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Staff of Annapolis Newspaper Where Five People Were Killed Just Clapped Back at Donald Trump in Moving Letter to Readers

Well said.

Staff of Annapolis Newspaper Where Five People Were Killed Just Clapped Back at Donald Trump in Moving Letter to Readers
MT PLEASANT, WI - JUNE 28: President Donald Trump speaks to guest during a groundbreaking ceremony for the $10 billion Foxconn factory complex on June 28, 2018 in Mt. Pleasant, Wisconsin. Foxconn, a Taiwanese electronics manufacturer that currently builds Apple iPhones, Amazon Kindles and Echo Dots at their factories in China will manufacture LCD screens at the Wisconsin facility. The facility is expected to create 13,000 jobs. (Photo by Scott Olson/Getty Images)

The staff of the Capital Gazette in Annapolis, Maryland issued a letter on Sunday, thanking readers and the public for their support in the wake of last week's newsroom shooting that left five dead. The letter also took a not-so-subtle jab at President Donald Trump, saying: "We won’t forget being called an enemy of the people."

After thanking their community "for the outpouring of sympathy for the terrible tragedy that took place Thursday in our Annapolis office," the Capital Gazette wrote:

Here’s what else we won’t forget: Death threats and emails from people we don’t know celebrating our loss, or the people who called for one of our reporters to get fired because she got angry and cursed on national television after witnessing her friends getting shot.

"We won’t forget being called an enemy of the people," the paper continued, directly addressing comments Trump has made both as a candidate and as president. "No, we won’t forget that. Because exposing evil, shining light on wrongs and fighting injustice is what we do."

We are The Capital. We are the Maryland Gazette. We are the Bowie Blade-News and Crofton West County Gazette. We are more than just our questions and our writing and our headlines. We are journalists.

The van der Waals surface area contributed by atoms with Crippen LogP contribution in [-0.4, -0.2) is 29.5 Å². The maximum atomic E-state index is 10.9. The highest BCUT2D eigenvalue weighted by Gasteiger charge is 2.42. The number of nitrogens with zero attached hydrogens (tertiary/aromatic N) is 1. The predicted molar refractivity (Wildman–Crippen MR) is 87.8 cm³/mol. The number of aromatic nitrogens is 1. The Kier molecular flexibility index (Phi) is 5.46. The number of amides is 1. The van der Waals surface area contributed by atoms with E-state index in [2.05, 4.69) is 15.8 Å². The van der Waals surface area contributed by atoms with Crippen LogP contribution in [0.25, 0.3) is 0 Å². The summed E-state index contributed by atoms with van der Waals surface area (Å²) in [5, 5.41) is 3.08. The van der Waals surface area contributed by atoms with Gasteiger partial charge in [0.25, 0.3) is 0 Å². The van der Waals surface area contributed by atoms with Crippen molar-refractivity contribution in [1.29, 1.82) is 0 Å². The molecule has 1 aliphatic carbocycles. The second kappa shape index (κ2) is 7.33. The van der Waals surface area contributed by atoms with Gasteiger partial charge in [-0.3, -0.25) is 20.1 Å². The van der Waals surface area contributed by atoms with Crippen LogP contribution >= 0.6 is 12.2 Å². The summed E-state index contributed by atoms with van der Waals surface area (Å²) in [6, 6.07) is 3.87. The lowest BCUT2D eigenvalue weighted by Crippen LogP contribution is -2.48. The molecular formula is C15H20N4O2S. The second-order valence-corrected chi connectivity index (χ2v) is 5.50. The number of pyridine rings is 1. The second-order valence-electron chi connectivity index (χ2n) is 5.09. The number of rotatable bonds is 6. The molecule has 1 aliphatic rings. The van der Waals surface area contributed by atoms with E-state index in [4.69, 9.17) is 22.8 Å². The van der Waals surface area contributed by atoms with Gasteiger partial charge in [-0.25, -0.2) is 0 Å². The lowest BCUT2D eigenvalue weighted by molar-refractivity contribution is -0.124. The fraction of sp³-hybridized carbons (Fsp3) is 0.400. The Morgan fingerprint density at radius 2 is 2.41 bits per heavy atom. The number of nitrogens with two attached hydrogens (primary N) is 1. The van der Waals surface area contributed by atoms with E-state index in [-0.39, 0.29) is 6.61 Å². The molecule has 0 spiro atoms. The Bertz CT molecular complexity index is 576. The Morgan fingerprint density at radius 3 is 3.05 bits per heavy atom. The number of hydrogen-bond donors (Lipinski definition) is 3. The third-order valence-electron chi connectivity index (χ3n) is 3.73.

Shortly after taking office last year, Trump issued a hostile tweet directed at American media, which he called "the enemy of the American people." The original tweet, which was deleted and reposted as the one below, contained the word "SICK!" at the end.

Trump regularly chides the press as "fake news" (the exception being Fox, where Trump has an intimate relationship with the likes of Sean Hannity) and often goes after critics who don't paint him in a positive light.

At a rally in South Carolina last week, Trump referred to comedian Stephen Colbert as a "low life."

"Yes, we bring values and beliefs to our work. We believe in truth. We believe in speaking for those who don’t have the power to speak for themselves. We believe in questioning authority," the paper said. "We believe in reporting the news."

On Thursday, a gunman wielding a pump-action shotgun barged into the newspaper's office and murdered four journalists - Rob Hiaasen, Gerald Fischman, Wendi Winters, John McNamara - and Rebecca Smith, a sales assistant.

Following the shooting, Trump's tone toward the press appeared to have softened. In a statement, the president offered condolences to those who were directly affected in the attack.

"This attack shocked the conscience of our nation and filled our hearts with grief," Trump said. "Journalists, like all Americans, should be free from the fear of being violently attacked while doing their job."

“To the families of the victims, there are no words to express our sorrow for your loss. Horrible, horrible event, horrible thing happened,” the president said. “The suffering is so great – I’ve seen some of the people – so great.”

“My government will not rest until we have done everything in our power to reduce violent crime and to protect innocent life,” Trump added. “We will not ever leave your side. So, our warmest, best wishes and regrets. Horrific, horrible thing. Thank you.”

Over the weekend, Salon reported that the shooter had extensive ties to the alt-right, often tweeting about Trump and another far-right politician named Michael Peroutka.

The gunman "was a lone nut who was not politically motivated, but he was politically influenced by the alt-right,” Annapolis writer Jonathan Hutson, who had had previous contact with the shooter in 2015, told Salon.

The gunman had previously been accused of stalking a reporter and issuing threats toward the Capital Gazette and its staff.

“So what happened this past week?” Hutson asked. “On June 25, Trump – at his South Carolina rally – pointed to members of the media, and called them the enemy of the people. This is a phrase that throughout history has been used by autocrats to incite violence."

"The suspect, [name omittted], had contacted Hutson in March 2015, taunting him about his role in alerting law enforcement and thwarting a potential mass killer who threatened schoolchildren and Jews in far-away Montana," Salon wrote.